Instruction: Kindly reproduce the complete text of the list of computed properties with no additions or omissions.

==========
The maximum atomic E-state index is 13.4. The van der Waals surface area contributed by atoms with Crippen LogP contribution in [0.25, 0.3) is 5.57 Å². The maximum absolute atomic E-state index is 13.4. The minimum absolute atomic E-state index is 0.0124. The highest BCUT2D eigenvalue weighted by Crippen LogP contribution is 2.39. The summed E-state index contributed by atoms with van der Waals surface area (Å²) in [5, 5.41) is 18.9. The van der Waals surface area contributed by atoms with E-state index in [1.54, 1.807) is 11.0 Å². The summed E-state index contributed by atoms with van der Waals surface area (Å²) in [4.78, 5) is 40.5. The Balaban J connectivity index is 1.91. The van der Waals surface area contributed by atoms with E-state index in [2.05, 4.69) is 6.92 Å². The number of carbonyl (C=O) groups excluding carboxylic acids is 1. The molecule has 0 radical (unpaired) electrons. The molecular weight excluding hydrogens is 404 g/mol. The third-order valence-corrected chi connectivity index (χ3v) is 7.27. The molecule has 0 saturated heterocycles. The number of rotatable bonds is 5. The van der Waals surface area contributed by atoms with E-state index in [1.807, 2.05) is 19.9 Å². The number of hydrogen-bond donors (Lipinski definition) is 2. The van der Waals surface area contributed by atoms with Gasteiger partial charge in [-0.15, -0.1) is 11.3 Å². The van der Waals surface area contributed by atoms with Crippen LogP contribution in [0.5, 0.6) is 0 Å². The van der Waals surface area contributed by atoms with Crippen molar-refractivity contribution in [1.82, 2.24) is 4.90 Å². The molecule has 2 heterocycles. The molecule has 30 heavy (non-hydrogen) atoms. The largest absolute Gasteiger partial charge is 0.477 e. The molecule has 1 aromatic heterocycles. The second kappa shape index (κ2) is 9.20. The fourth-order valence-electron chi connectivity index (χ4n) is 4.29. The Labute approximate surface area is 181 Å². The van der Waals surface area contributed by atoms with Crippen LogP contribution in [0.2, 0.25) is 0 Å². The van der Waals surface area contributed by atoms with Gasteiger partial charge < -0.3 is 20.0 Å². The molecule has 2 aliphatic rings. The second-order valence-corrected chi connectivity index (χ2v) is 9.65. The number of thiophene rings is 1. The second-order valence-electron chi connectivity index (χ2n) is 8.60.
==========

The maximum atomic E-state index is 13.4. The van der Waals surface area contributed by atoms with Crippen LogP contribution in [0.25, 0.3) is 5.57 Å². The maximum absolute atomic E-state index is 13.4. The minimum absolute atomic E-state index is 0.0124. The highest BCUT2D eigenvalue weighted by Crippen LogP contribution is 2.39. The summed E-state index contributed by atoms with van der Waals surface area (Å²) in [5, 5.41) is 18.9. The van der Waals surface area contributed by atoms with E-state index in [1.54, 1.807) is 11.0 Å². The summed E-state index contributed by atoms with van der Waals surface area (Å²) in [4.78, 5) is 40.5. The Balaban J connectivity index is 1.91. The van der Waals surface area contributed by atoms with E-state index in [2.05, 4.69) is 6.92 Å². The number of carbonyl (C=O) groups excluding carboxylic acids is 1. The molecule has 0 radical (unpaired) electrons. The molecular weight excluding hydrogens is 404 g/mol. The third-order valence-corrected chi connectivity index (χ3v) is 7.27. The molecule has 0 saturated heterocycles. The number of rotatable bonds is 5. The van der Waals surface area contributed by atoms with E-state index in [1.807, 2.05) is 19.9 Å². The number of hydrogen-bond donors (Lipinski definition) is 2. The van der Waals surface area contributed by atoms with Gasteiger partial charge in [-0.15, -0.1) is 11.3 Å². The van der Waals surface area contributed by atoms with Crippen LogP contribution in [0.5, 0.6) is 0 Å². The van der Waals surface area contributed by atoms with Crippen molar-refractivity contribution in [1.82, 2.24) is 4.90 Å². The molecule has 2 heterocycles. The molecule has 30 heavy (non-hydrogen) atoms. The largest absolute Gasteiger partial charge is 0.477 e. The molecule has 1 aromatic heterocycles. The second kappa shape index (κ2) is 9.20. The fourth-order valence-electron chi connectivity index (χ4n) is 4.29. The Labute approximate surface area is 181 Å². The van der Waals surface area contributed by atoms with Crippen LogP contribution in [0.2, 0.25) is 0 Å². The van der Waals surface area contributed by atoms with Gasteiger partial charge < -0.3 is 20.0 Å². The molecule has 2 aliphatic rings. The second-order valence-corrected chi connectivity index (χ2v) is 9.65. The number of thiophene rings is 1. The second-order valence-electron chi connectivity index (χ2n) is 8.60.